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The Other Vienna

The Other Vienna

Forget coffee houses, waltzes and Freud. The real attraction of Vienna is its people who know how to live.

“Before I retired, I travelled lots on business,” said my elderly taxi driver as we drove towards Schonbrunn Palace. “I’ve visited every major city in the world, but none of them come close to Vienna.” “What’s so special about Vienna?” “Well,” he said, “It’s a beautiful city, but it’s also the people. Plus we have a good lifestyle – music, culture, food, history, nature. Vienna has everything.” He wasn’t the first to tell me that during my stay in Vienna, nor would he be the last.

Now before you conclude that the Viennese need an attitude adjustment, consider the following. For three consecutive years (2009-2011), the human-resource-consulting firm Mercer ranked Vienna first in its annual ‘Quality of Living’ survey of hundreds of cities. The Economist Intelligence Unit ranked Vienna first (in a tie with Vancouver, Canada) for quality of life in 2005, and last year Vienna came in second, behind Melbourne. The Innovation Cities Index, who’s scoring system covers culture, infrastructure and markets, ranked Vienna first in 2007 and 2008, and second in 2009. Plus the five million tourists who visit Vienna annually can’t all be wrong.

Just in case you’re wondering, because I did, it is quite common for Viennese pensioners to drive taxis two afternoons or so a week. My taxi driver told me he did it “to break the monotony of retirement, have some fun and to meet people.” He assured me he didn’t do it for the money, which would have made his business travel story rather suspect.

But let’s get back to quality living. The previous day I had checked into the Hotel Topazz, strategically located in the historic 1st district and a stone’s throw away from the imposing Stephansdom (St Stephens Cathedral). This 31-room, design hotel pays homage to Vienna’s artistic heritage of the late 19th and early 20th century. The exterior is something to marvel at with its large oval windows, while the interior is equally tastefully done.

But however alluring the hotel room is, you won’t be spending much time in it – not with 60 museums, cathedrals, luxury shopping, music venues, dining and famous coffee houses all within easy reach.

Sauntering through Dubai malls I’m always struck by how repetitive the shops are. Vienna is the opposite – especially when you are walking along the ‘Golden U’, which consists of Kärntner Straße, Graben and Kohlmarkt. This central shopping area is seriously bad for one’s cash flow. The wide, pedestrianised cobbled streets house everything from the standard high-street brands to high-end brands. But the most interesting shops are the ones you’ll only find in Vienna. A case in point is the Österreichische Werkstätten in Kärntner Straße that was founded by Josef Hoffman and remains true to art nouveau styles. A handbag for my wife lightened my wallet by E300, but then you can only buy it in Vienna or online.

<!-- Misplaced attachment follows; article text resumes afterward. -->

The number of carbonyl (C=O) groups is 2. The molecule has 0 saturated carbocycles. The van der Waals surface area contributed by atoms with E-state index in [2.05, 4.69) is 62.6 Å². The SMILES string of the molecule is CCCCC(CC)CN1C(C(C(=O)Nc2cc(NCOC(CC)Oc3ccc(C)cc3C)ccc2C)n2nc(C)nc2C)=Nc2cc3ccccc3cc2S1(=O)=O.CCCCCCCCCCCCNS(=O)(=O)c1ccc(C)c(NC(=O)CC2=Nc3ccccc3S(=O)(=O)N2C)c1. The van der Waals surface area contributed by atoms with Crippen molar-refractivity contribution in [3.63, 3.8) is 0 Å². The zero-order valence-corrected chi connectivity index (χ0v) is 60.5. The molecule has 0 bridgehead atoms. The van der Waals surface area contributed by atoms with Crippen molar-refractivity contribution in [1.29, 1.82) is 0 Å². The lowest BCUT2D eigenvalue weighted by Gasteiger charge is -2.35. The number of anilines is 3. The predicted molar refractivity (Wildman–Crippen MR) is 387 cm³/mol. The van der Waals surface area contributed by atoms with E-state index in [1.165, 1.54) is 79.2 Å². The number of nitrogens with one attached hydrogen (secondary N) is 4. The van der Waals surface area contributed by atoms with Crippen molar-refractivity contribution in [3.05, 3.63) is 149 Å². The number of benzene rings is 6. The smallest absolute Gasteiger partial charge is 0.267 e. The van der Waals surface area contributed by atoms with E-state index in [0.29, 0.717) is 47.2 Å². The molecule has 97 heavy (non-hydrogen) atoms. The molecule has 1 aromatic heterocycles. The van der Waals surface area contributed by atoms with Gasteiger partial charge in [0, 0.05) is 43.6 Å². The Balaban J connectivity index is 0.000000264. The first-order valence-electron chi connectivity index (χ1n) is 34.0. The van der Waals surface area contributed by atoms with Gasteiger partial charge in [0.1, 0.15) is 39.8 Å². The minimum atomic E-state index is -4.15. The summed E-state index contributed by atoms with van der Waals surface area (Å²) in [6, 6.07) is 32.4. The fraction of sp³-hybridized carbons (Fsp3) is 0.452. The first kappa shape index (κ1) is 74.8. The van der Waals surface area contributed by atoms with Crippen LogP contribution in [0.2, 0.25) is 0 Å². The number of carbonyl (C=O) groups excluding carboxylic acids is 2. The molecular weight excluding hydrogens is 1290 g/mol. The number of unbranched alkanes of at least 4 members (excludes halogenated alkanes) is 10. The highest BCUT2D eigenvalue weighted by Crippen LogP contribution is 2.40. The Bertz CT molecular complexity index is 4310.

Another Vienna institution is Lobmeyr, a shop famed for its crystal chandeliers and glassware since 1823. Andreas Rath, the affable managing partner, explained the history and processes behind their works of art. For example, the Lobmeyr chandelier workshop has over 10,000 cast models, which allows for the authentic recreation of every style of chandelier plus creating endless possibilities for new ideas. An interesting Middle East connection is that you will find Lobmeyr-supplied chandeliers in many mosques, including the Holy Mosque in Mecca. The items in the shop are as beautiful as they are pricey, with the smallest chandelier starting at five figures. A more affordable option for crystal-lovers is Swarovski’s Vienna headquarter in in Kärntner Straße.

One thing I love about continental Europe is the bakeries and delicatessen that entice you with great smells and amazing window displays. It’s one thing getting a great cup of coffee and a freshly-made sandwich at seven in the morning. It’s quite another to be served by a wide awake and friendly Viennese shopkeeper. But the granddaddy of all delicatessens has to be Julius Meinl am Graben, an epicentre of epicurean delights that stretches over three floors and offers more than 16,000 delicacies. Meinl’s Restaurant, on the first floor, is one of Austria’s top five restaurants and offers tables with unique views down Graben and Kohlmarkt streets.

Another gourmet establishment with a view is the DO & CO Restaurant in the hotel of the same name on Stephansplatz. For an absolute treat you can reserve the glass-walled VIP section right on the roof with a stunning 360-degree panorama of Vienna. We were there at sunset, the perfect time to see Vienna’s rich architecture and the Stephansdom turn orange before fading into dusk.